Here we are, eight years into the new millennium, more than 125 years since the Phillies began operating a professional baseball team, and the organization still can't tell the difference between what is smart and what it can get away with.
The Phils have bungled the handling of Cole Hamels' contract, and there's no other way to look at it. They have upset a valuable part of their roster, apparently because they had the right to do so.
"We think he's been treated very fairly," general manager Pat Gillick said, failing to understand that it doesn't matter what the team thinks. What matters, ultimately, is what the player thinks.
And fair? Forget fair. There is no fair in a world in which throwing a hide-covered ball of yarn is worth millions of dollars. Fair has nothing to do with anything. All that should matter to the Phillies as they consider each move that crosses the desk is what will make the team more likely to win baseball games.
In the case of Hamels, now and in the future, the Phillies have made winning less likely. Cole Hamels has the potential to be a great pitcher for a long time, but it is now less likely that he will be happy here, less likely that he will pitch through his annual collection of tics, spasms and strains, and less likely that he will stay with the organization once escape is possible.
But, congratulations, Pat, you saved $200,000.
To recap, the team and Hamels failed to agree on what the pitcher should be paid this season. Hamels wanted $700,000, but the Phillies thought that was too much. Because he doesn't have enough service time to qualify for arbitration or free agency, Hamels must take the number they put on the contract - or find another profession. The Phillies renewed him for $500,000, repeating the mistake they made last season with Ryan Howard. Penny-wise, roster-foolish.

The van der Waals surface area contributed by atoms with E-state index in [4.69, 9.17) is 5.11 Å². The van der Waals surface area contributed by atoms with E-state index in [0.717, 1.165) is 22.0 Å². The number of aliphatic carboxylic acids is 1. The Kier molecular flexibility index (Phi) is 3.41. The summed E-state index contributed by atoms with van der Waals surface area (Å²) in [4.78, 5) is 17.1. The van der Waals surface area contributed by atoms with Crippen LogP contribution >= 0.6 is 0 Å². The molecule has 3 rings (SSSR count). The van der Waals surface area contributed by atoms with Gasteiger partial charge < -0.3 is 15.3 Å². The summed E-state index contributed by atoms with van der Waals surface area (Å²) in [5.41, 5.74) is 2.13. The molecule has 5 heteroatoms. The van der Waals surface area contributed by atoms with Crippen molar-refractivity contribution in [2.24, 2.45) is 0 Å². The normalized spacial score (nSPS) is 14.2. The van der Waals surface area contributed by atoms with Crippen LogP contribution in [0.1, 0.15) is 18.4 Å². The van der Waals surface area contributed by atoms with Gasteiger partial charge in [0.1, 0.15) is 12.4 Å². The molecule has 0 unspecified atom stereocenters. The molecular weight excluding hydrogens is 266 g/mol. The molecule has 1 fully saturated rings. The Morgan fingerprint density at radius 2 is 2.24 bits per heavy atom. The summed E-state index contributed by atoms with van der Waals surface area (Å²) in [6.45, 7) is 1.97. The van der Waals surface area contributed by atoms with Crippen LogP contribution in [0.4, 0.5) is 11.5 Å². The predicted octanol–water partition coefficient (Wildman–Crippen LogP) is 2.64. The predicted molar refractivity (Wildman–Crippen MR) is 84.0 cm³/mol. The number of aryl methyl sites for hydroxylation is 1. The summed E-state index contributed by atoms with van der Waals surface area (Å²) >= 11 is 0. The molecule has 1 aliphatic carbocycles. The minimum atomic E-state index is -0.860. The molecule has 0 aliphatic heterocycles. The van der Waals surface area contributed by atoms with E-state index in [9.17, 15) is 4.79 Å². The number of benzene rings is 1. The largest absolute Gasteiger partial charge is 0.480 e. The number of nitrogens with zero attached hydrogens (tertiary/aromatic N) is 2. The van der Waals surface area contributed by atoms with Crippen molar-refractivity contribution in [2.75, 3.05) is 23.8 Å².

Hamels, committing the sin of speaking honestly, called the renewal a "low blow," and said the memory of it would stick like peanut butter in his frontal lobes.
Now, let's dispense with the obligatory, beside-the-point observations:
$500,000 is a lot of money.
We all wish we could be treated so badly.
Cole Hamels, let's face it, is a bit of a sensitive Californian.
I mean, the whole traveling chiropractor thing, give us a break.
Shut up and pitch, already.
All true, but completely irrelevant. What matters is what the player sees when he looks around. Hamels, who won 15 games last season (making him the modern-day pitching equivalent of a superhero), looks around and sees an organization that paid Freddy Garcia and Jon Lieber a combined $17.5 million last season for their combined four wins. He sees an organization so savvy with money that it will pay more than $8 million this season to continue the thrill ride that has been The Adam Eaton Experience.
The system worked to the benefit of those players, not to the benefit of the team. That same system is not yet working to the benefit of Hamels, but - assuming his arm bone remains connected to his shoulder bone - it will soon enough. Next off-season, he should be eligible for arbitration. Beyond that, he will get in line for one of those contracts that helps ease the pain for Garcia, Lieber, Eaton and many others.
And what will Hamels be thinking about when his day arrives? Perhaps things will change, but it appears he will be thinking of the season in which his happiness wasn't worth $200,000 to the Phillies. What idiots.
Here's a quick history lesson about another very talented, very sensitive player who was handled terribly by the organization, albeit during a previous front-office administration. When Scott Rolen won the rookie of the year award in 1997, the Phillies wouldn't pay to fly his parents into town for the ceremony. Rolen never forgot that - all right, he never forgets anything - and the relationship between the player and the team deteriorated from there.
Could Rolen have easily paid for the trip? Of course. Was he being petulant? Naturally. But that doesn't matter. For the price of two plane tickets and a ride from the airport, the Phillies began a process that eventually cost them the services of a great third baseman. A brilliant strategy.
The Hamels situation isn't the same thing, but it is the same principle. Just because you don't have to spend some money, just because there isn't a rule book somewhere forcing you to spend it, doesn't mean that spending it anyway isn't a good idea.
The Phillies are technically right about how they handled Hamels' contract. They followed the rules, doing what they were required to do and little more.
Being right isn't the same thing as being smart, though. All these years and they still don't get that.